The video game concept artist talks about VR’s possibilities
As a concept artist, do you need to work differently when developing for VR?
You’ve always got to be more conscious of how your asset or scene is going to be viewed – everything gets scrutinised from all angles and viewpoints! But that’s very much the case for working with games as a whole.
Have you used apps like Oculus Quill to concept VR games and entertainment?
I haven’t commercially but in the time I have spent in them I see enormous potential for creativity with tangible 3D space. There’s an element of fluidity and dance that I see transferring over to gestures within the medium, not to mention the benefits of not being sat down all the time!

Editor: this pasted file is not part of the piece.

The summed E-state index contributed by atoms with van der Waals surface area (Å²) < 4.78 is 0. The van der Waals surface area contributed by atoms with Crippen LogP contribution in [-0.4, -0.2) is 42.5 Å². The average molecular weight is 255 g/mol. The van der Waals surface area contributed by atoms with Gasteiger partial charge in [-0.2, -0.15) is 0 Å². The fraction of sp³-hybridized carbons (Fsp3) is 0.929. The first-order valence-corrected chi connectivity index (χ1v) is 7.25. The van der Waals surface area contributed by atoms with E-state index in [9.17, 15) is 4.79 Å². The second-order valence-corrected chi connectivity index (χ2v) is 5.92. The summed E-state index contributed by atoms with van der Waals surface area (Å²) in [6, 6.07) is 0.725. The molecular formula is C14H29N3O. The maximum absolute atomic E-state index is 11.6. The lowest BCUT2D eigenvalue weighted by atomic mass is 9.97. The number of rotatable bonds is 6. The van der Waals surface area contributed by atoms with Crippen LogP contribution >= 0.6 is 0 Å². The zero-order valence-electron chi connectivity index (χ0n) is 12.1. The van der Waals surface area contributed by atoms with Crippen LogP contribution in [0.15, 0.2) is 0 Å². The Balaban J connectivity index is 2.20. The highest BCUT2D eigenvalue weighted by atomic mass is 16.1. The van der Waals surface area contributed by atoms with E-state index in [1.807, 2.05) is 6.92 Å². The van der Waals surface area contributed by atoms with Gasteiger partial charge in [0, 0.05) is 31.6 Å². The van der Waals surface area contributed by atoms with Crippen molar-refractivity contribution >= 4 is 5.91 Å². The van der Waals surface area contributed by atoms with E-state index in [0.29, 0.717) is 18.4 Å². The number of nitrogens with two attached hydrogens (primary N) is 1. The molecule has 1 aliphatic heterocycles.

What opportunities does VR hold for digital artists?
VR is at the forefront of new technology, and that’s always an exciting place to be. Everyone is figuring out the best approaches together, not to mention problem solving new challenges.
If you could offer one piece of advice to artists considering taking up developing for VR, what would it be?
Spend time working out which platform appeals to you. Each one has different benefits, and there’s a considerable financial outlay depending on which headset you go for. Define your goals early so you don’t overwhelm yourself with new tech!